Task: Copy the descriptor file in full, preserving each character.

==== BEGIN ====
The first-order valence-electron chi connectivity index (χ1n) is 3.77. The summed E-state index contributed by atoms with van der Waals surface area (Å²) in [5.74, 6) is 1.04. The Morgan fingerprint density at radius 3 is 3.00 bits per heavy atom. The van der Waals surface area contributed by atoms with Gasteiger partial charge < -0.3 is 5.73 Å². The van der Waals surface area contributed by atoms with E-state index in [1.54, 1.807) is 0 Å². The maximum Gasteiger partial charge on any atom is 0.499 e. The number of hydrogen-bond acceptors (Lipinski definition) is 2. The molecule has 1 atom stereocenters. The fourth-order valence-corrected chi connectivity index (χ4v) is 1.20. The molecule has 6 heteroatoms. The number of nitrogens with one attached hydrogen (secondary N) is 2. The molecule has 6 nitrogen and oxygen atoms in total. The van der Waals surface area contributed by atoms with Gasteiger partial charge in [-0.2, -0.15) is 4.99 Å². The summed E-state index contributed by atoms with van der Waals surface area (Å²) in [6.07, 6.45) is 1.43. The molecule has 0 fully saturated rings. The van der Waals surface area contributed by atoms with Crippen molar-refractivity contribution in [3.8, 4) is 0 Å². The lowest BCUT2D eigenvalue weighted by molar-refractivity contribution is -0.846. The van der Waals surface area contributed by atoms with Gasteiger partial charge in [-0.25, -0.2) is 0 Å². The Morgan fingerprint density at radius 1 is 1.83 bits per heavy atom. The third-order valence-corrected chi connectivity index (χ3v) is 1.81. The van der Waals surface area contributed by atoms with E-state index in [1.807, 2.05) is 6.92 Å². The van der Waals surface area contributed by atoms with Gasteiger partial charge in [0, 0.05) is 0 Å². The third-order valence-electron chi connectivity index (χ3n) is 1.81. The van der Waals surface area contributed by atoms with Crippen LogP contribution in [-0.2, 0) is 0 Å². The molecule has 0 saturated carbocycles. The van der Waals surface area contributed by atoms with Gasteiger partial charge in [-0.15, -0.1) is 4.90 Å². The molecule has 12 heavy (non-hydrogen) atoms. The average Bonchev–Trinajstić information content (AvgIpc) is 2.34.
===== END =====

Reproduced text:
The first-order valence-electron chi connectivity index (χ1n) is 3.77. The summed E-state index contributed by atoms with van der Waals surface area (Å²) in [5.74, 6) is 1.04. The Morgan fingerprint density at radius 3 is 3.00 bits per heavy atom. The van der Waals surface area contributed by atoms with Gasteiger partial charge < -0.3 is 5.73 Å². The van der Waals surface area contributed by atoms with E-state index in [1.54, 1.807) is 0 Å². The maximum Gasteiger partial charge on any atom is 0.499 e. The number of hydrogen-bond acceptors (Lipinski definition) is 2. The molecule has 1 atom stereocenters. The fourth-order valence-corrected chi connectivity index (χ4v) is 1.20. The molecule has 6 heteroatoms. The number of nitrogens with one attached hydrogen (secondary N) is 2. The molecule has 6 nitrogen and oxygen atoms in total. The van der Waals surface area contributed by atoms with Gasteiger partial charge in [-0.2, -0.15) is 4.99 Å². The summed E-state index contributed by atoms with van der Waals surface area (Å²) in [6.07, 6.45) is 1.43. The molecule has 0 fully saturated rings. The van der Waals surface area contributed by atoms with Crippen molar-refractivity contribution in [3.8, 4) is 0 Å². The lowest BCUT2D eigenvalue weighted by molar-refractivity contribution is -0.846. The van der Waals surface area contributed by atoms with Gasteiger partial charge in [-0.25, -0.2) is 0 Å². The Morgan fingerprint density at radius 1 is 1.83 bits per heavy atom. The third-order valence-corrected chi connectivity index (χ3v) is 1.81. The van der Waals surface area contributed by atoms with E-state index in [1.807, 2.05) is 6.92 Å². The van der Waals surface area contributed by atoms with Gasteiger partial charge in [0, 0.05) is 0 Å². The third-order valence-electron chi connectivity index (χ3n) is 1.81. The van der Waals surface area contributed by atoms with Crippen LogP contribution in [-0.2, 0) is 0 Å². The molecule has 0 saturated carbocycles. The van der Waals surface area contributed by atoms with Gasteiger partial charge in [-0.15, -0.1) is 4.90 Å². The molecule has 12 heavy (non-hydrogen) atoms. The average Bonchev–Trinajstić information content (AvgIpc) is 2.34.